In the last episode, you wrote the code to serve the archive template for the FAQ custom post type from the plugin. Now we need to allow the theme to override. If a developer wants to change the archive, s/he could add an archive-faq.php file to their theme. In that case, you’d want to load their template instead of yours. Give the power to the theme over the plugin for templates. There are a couple of approaches to accomplishing this feature. You’ll first build a solution with Technique 1 that locates the template, and if not available, it then returns […]
Labs are hands-on coding projects that you build along with Tonya as she explains the code, concepts, and thought processes behind it. You can use the labs to further your code knowledge or to use right in your projects. Each lab ties into the Docx to ensure you have the information you need.
Each lab is designed to further your understanding and mastery of code. You learn more about how to think about its construction, quality, maintainability, programmatic and logical thought, and problem-solving. While you may be building a specific thing, Tonya presents the why of it to make it adaptable far beyond that specific implementation, thereby giving you the means to make it your own, in any context.
Let me introduce this hands-on code building lab to you. You and I are going to build this lab together. Our goal is to remove the site footer from your Genesis child theme. We’ll build four (4) different implementations which accomplish virtually the same result. We’ll talk about the pros and cons of each strategy and when to use one over the other. It’s best that you do this lab with me. You will learn more when you actually write the code, explore the Genesis framework with me, and see what happens as you make changes. Instead of just watching […]
Remove the Genesis Site Footer on Home Page
Let’s remove the default Genesis site footer on the posts’ page, i.e. the home page. In this hands-on lab, you will walk through four (4) different implementations, each of which removes the site footer. You’ll discover the pros and cons of each of these approaches. From this exercise, you’ll be able to select the best approach for your specific needs.
Test, Fix, Commit, and Wrap
Now let’s walk through and test our module. In doing so, you’ll find that we need to change the taxonomy’s registration as we don’t want to show it on the front-end. Let’s make that change. Then we’ll commit the final changes to your GitHub repository. I have to say how proud I am of you! Seriously! You worked right along with me. I know it was a long lab. The whole point was to walk you through the entire process of building a new feature module, step-by-step. I hope you learned about WordPress, PHP, Plugins, HTML, and more. We covered […]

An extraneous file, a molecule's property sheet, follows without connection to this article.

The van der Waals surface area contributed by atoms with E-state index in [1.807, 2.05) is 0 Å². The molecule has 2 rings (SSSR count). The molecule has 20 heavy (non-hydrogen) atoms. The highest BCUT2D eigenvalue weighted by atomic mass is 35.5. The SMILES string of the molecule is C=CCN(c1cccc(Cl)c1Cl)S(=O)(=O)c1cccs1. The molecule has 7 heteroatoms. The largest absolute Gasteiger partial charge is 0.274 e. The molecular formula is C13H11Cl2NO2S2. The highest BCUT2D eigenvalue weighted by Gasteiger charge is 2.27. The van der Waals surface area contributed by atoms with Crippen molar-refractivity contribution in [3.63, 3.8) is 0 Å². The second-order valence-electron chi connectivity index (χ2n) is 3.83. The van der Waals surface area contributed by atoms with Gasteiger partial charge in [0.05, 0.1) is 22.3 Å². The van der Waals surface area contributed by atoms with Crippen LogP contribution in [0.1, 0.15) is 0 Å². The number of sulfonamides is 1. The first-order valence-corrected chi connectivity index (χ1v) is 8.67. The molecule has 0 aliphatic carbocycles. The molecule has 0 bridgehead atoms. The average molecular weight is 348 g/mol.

Review and Commit Changes
Let’s talk through what you’ve accomplished in the archive template episodes. You’ll add another FAQ too. Then let’s commit the changes to your GitHub repository. You’ve made a lot of changes. It’s time to commit them.
Set the Order Within the Topic
Remember that one of the requirements is to add the ability to set the order for the questions within each topic. For the custom post type, we added the page attributes feature in order to gain access to the menu order. In this episode, let’s change our SQL to order by both the term ID and the menu order. We’ll also take a look at the database too. You’ll be amazed at how easy it is now to add this feature.
Build the Archive Views
In the last episode, we built the boilerplate code for doing the Loop. Now it’s time to build the view files. We’ll reuse the QA shortcode view file. But remember that there could be more than one FAQ. We’d want to have the <dl> container outside of the view file. Plus we will want to display the topic too. Let’s do that in this episode. You will learn about how to process two different view files. The goal is to maintain the intent of the business logic and the view file. Therefore, we do not want to loop and process […]
Build the Archive
Let’s build our archive template now. We are going to need to fetch the records from the database that are already grouped by their topics. To do this, let’s reuse the code from the Advanced SQL lab. You can get the code here on GitLab and load it into the archive file. Here is the lab to refresh yourself on how this code works, as I’m not going to re-explain in this episode. We’ll see what we get back and then adapt the code for our needs.
Serve Archive Template from the Plugin
In this episode, you and I are going to write the code that tells WordPress to load our archive template. Remember, out-of-the-box, WordPress doesn’t look in the plugins for templates; rather, it only searches the theme. Right? I showed that to you in the last episode. Therefore, we have to write the code that tells WordPress to load our file. Let’s dive into WordPress Core and look at how WordPress looks up and finds the template to load. We’re searching for a filter hook to use. You’ll look at get_archive_template() which is in wp-includes/template.php. Then you’ll build a helpers file […]
Let’s talk about the architecture and intent. While you could build a home.php or page_blog.php template, this plugin is portable and modular. It allows you to move it from project-to-project without having to change the theme. It uses the built-in WordPress editor, which your client is used to using. We are not using a widget because widgets are cumbersome for clients. A widget does not have the editor interface. It’s not as intuitive for the site owner to figure out where to put content when you use widgets instead of the page itself.